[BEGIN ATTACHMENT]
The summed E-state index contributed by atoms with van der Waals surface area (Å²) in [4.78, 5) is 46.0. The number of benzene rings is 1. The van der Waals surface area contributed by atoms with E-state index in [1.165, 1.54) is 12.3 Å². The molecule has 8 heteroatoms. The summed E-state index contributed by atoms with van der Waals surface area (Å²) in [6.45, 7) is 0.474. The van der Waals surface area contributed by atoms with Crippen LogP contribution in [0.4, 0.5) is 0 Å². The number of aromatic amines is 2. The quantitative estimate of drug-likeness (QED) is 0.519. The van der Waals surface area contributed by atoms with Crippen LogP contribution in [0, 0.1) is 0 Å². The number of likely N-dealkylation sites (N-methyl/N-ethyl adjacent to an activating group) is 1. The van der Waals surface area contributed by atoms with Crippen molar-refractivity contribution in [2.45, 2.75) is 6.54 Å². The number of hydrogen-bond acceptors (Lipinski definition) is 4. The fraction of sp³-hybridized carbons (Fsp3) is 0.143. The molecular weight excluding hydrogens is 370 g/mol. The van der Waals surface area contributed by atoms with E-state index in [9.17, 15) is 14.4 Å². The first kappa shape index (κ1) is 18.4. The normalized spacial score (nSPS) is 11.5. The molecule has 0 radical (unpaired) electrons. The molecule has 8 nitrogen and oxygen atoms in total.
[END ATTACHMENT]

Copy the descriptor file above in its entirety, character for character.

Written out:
The summed E-state index contributed by atoms with van der Waals surface area (Å²) in [4.78, 5) is 46.0. The number of benzene rings is 1. The van der Waals surface area contributed by atoms with E-state index in [1.165, 1.54) is 12.3 Å². The molecule has 8 heteroatoms. The summed E-state index contributed by atoms with van der Waals surface area (Å²) in [6.45, 7) is 0.474. The van der Waals surface area contributed by atoms with Crippen LogP contribution in [0.4, 0.5) is 0 Å². The number of aromatic amines is 2. The quantitative estimate of drug-likeness (QED) is 0.519. The van der Waals surface area contributed by atoms with Crippen LogP contribution in [0, 0.1) is 0 Å². The number of likely N-dealkylation sites (N-methyl/N-ethyl adjacent to an activating group) is 1. The van der Waals surface area contributed by atoms with Crippen molar-refractivity contribution in [2.45, 2.75) is 6.54 Å². The number of hydrogen-bond acceptors (Lipinski definition) is 4. The fraction of sp³-hybridized carbons (Fsp3) is 0.143. The molecular weight excluding hydrogens is 370 g/mol. The van der Waals surface area contributed by atoms with E-state index in [9.17, 15) is 14.4 Å². The first kappa shape index (κ1) is 18.4. The normalized spacial score (nSPS) is 11.5. The molecule has 0 radical (unpaired) electrons. The molecule has 8 nitrogen and oxygen atoms in total.